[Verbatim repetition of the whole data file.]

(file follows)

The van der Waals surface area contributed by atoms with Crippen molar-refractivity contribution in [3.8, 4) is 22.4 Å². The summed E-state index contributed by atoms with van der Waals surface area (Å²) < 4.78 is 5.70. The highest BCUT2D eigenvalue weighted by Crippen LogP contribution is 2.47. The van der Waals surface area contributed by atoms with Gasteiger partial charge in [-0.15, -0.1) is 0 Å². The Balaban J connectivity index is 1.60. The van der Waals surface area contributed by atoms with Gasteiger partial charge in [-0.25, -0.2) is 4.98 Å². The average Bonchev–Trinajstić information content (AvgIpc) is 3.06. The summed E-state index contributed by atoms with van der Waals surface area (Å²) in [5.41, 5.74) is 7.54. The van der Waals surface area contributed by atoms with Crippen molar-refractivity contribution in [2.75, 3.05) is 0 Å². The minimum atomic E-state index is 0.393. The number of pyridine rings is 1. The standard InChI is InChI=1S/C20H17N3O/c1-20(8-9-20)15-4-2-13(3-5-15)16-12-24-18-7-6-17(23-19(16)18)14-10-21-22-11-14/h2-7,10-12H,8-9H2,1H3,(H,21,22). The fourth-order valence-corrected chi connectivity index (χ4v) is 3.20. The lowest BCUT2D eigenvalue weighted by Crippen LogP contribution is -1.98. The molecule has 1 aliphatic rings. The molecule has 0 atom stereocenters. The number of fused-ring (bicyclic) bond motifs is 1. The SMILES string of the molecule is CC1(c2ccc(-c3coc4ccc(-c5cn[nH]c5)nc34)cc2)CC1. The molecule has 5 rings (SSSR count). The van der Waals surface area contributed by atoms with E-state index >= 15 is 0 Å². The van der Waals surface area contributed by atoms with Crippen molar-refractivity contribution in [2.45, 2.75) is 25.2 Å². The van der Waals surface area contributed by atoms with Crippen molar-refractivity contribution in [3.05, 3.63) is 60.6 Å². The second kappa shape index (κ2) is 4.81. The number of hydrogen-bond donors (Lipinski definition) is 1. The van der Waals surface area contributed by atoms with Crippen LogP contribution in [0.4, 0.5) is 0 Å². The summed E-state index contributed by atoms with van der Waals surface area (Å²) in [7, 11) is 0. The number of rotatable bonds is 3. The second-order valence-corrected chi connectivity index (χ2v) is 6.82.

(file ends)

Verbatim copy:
The van der Waals surface area contributed by atoms with Crippen molar-refractivity contribution in [3.8, 4) is 22.4 Å². The summed E-state index contributed by atoms with van der Waals surface area (Å²) < 4.78 is 5.70. The highest BCUT2D eigenvalue weighted by Crippen LogP contribution is 2.47. The van der Waals surface area contributed by atoms with Gasteiger partial charge in [-0.15, -0.1) is 0 Å². The Balaban J connectivity index is 1.60. The van der Waals surface area contributed by atoms with Gasteiger partial charge in [-0.25, -0.2) is 4.98 Å². The average Bonchev–Trinajstić information content (AvgIpc) is 3.06. The summed E-state index contributed by atoms with van der Waals surface area (Å²) in [5.41, 5.74) is 7.54. The van der Waals surface area contributed by atoms with Crippen molar-refractivity contribution in [2.75, 3.05) is 0 Å². The minimum atomic E-state index is 0.393. The number of pyridine rings is 1. The standard InChI is InChI=1S/C20H17N3O/c1-20(8-9-20)15-4-2-13(3-5-15)16-12-24-18-7-6-17(23-19(16)18)14-10-21-22-11-14/h2-7,10-12H,8-9H2,1H3,(H,21,22). The fourth-order valence-corrected chi connectivity index (χ4v) is 3.20. The lowest BCUT2D eigenvalue weighted by Crippen LogP contribution is -1.98. The molecule has 1 aliphatic rings. The molecule has 0 atom stereocenters. The number of fused-ring (bicyclic) bond motifs is 1. The SMILES string of the molecule is CC1(c2ccc(-c3coc4ccc(-c5cn[nH]c5)nc34)cc2)CC1. The molecule has 5 rings (SSSR count). The van der Waals surface area contributed by atoms with E-state index >= 15 is 0 Å². The van der Waals surface area contributed by atoms with Crippen molar-refractivity contribution in [2.45, 2.75) is 25.2 Å². The van der Waals surface area contributed by atoms with Crippen molar-refractivity contribution in [3.05, 3.63) is 60.6 Å². The second kappa shape index (κ2) is 4.81. The number of hydrogen-bond donors (Lipinski definition) is 1. The van der Waals surface area contributed by atoms with Crippen LogP contribution in [0.4, 0.5) is 0 Å². The summed E-state index contributed by atoms with van der Waals surface area (Å²) in [7, 11) is 0. The number of rotatable bonds is 3. The second-order valence-corrected chi connectivity index (χ2v) is 6.82.